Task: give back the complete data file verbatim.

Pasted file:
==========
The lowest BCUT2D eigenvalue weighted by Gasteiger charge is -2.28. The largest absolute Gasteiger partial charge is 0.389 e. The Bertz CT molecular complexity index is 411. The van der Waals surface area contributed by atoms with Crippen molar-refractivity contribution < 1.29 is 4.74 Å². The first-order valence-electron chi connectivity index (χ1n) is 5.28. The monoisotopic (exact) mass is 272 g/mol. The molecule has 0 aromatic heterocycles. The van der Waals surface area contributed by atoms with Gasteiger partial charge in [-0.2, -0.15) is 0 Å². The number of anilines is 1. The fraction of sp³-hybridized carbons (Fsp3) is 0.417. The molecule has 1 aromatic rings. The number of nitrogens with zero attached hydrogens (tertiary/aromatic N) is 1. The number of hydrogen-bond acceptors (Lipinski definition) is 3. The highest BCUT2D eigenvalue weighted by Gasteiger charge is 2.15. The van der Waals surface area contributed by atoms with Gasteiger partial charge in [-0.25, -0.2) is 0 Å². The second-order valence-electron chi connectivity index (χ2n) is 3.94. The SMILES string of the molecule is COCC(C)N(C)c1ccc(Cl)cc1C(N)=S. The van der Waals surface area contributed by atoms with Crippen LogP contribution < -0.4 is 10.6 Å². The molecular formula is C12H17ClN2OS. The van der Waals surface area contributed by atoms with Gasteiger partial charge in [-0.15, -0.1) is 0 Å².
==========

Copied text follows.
The lowest BCUT2D eigenvalue weighted by Gasteiger charge is -2.28. The largest absolute Gasteiger partial charge is 0.389 e. The Bertz CT molecular complexity index is 411. The van der Waals surface area contributed by atoms with Crippen molar-refractivity contribution < 1.29 is 4.74 Å². The first-order valence-electron chi connectivity index (χ1n) is 5.28. The monoisotopic (exact) mass is 272 g/mol. The molecule has 0 aromatic heterocycles. The van der Waals surface area contributed by atoms with Gasteiger partial charge in [-0.2, -0.15) is 0 Å². The number of anilines is 1. The fraction of sp³-hybridized carbons (Fsp3) is 0.417. The molecule has 1 aromatic rings. The number of nitrogens with zero attached hydrogens (tertiary/aromatic N) is 1. The number of hydrogen-bond acceptors (Lipinski definition) is 3. The highest BCUT2D eigenvalue weighted by Gasteiger charge is 2.15. The van der Waals surface area contributed by atoms with Gasteiger partial charge in [-0.25, -0.2) is 0 Å². The second-order valence-electron chi connectivity index (χ2n) is 3.94. The SMILES string of the molecule is COCC(C)N(C)c1ccc(Cl)cc1C(N)=S. The van der Waals surface area contributed by atoms with Crippen LogP contribution < -0.4 is 10.6 Å². The molecular formula is C12H17ClN2OS. The van der Waals surface area contributed by atoms with Gasteiger partial charge in [-0.15, -0.1) is 0 Å².